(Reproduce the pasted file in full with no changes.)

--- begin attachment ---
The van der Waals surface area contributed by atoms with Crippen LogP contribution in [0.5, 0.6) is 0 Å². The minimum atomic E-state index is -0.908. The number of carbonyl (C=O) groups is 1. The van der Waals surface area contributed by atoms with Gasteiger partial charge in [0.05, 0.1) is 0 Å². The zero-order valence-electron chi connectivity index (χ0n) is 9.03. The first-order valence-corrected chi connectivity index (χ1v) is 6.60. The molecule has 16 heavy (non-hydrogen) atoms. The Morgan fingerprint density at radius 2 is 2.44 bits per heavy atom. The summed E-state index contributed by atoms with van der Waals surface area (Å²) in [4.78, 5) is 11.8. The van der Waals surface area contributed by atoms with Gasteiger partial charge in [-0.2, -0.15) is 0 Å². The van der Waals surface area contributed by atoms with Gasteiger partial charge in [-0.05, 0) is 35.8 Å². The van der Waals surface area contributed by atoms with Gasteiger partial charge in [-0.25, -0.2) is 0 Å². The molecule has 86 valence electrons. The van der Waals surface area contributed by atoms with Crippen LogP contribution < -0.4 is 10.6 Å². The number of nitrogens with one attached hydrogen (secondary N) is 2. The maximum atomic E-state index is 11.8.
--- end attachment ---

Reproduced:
The van der Waals surface area contributed by atoms with Crippen LogP contribution in [0.5, 0.6) is 0 Å². The minimum atomic E-state index is -0.908. The number of carbonyl (C=O) groups is 1. The van der Waals surface area contributed by atoms with Gasteiger partial charge in [0.05, 0.1) is 0 Å². The zero-order valence-electron chi connectivity index (χ0n) is 9.03. The first-order valence-corrected chi connectivity index (χ1v) is 6.60. The molecule has 16 heavy (non-hydrogen) atoms. The Morgan fingerprint density at radius 2 is 2.44 bits per heavy atom. The summed E-state index contributed by atoms with van der Waals surface area (Å²) in [4.78, 5) is 11.8. The van der Waals surface area contributed by atoms with Gasteiger partial charge in [-0.2, -0.15) is 0 Å². The van der Waals surface area contributed by atoms with Gasteiger partial charge in [-0.05, 0) is 35.8 Å². The van der Waals surface area contributed by atoms with Gasteiger partial charge in [-0.25, -0.2) is 0 Å². The molecule has 86 valence electrons. The van der Waals surface area contributed by atoms with Crippen LogP contribution < -0.4 is 10.6 Å². The number of nitrogens with one attached hydrogen (secondary N) is 2. The maximum atomic E-state index is 11.8.